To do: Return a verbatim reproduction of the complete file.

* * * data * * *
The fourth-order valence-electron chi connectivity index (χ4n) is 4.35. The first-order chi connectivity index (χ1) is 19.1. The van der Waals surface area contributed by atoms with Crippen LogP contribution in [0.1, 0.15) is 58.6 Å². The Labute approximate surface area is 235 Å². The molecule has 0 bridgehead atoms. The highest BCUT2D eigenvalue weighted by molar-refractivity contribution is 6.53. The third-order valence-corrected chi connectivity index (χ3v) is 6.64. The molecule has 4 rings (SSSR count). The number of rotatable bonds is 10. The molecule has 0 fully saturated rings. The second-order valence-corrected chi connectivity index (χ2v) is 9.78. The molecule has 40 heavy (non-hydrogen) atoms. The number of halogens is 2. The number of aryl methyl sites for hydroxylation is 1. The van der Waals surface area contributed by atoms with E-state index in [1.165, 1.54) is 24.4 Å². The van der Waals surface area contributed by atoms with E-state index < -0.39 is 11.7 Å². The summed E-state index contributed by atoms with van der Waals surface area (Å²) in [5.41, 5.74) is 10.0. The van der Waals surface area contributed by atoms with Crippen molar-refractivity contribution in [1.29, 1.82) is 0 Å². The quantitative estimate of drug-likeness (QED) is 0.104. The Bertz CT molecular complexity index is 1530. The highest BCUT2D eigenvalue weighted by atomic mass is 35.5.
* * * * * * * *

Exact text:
The fourth-order valence-electron chi connectivity index (χ4n) is 4.35. The first-order chi connectivity index (χ1) is 19.1. The van der Waals surface area contributed by atoms with Crippen LogP contribution in [0.1, 0.15) is 58.6 Å². The Labute approximate surface area is 235 Å². The molecule has 0 bridgehead atoms. The highest BCUT2D eigenvalue weighted by molar-refractivity contribution is 6.53. The third-order valence-corrected chi connectivity index (χ3v) is 6.64. The molecule has 4 rings (SSSR count). The number of rotatable bonds is 10. The molecule has 0 fully saturated rings. The second-order valence-corrected chi connectivity index (χ2v) is 9.78. The molecule has 40 heavy (non-hydrogen) atoms. The number of halogens is 2. The number of aryl methyl sites for hydroxylation is 1. The van der Waals surface area contributed by atoms with E-state index in [1.165, 1.54) is 24.4 Å². The van der Waals surface area contributed by atoms with E-state index < -0.39 is 11.7 Å². The summed E-state index contributed by atoms with van der Waals surface area (Å²) in [5.41, 5.74) is 10.0. The van der Waals surface area contributed by atoms with Crippen molar-refractivity contribution in [1.29, 1.82) is 0 Å². The quantitative estimate of drug-likeness (QED) is 0.104. The Bertz CT molecular complexity index is 1530. The highest BCUT2D eigenvalue weighted by atomic mass is 35.5.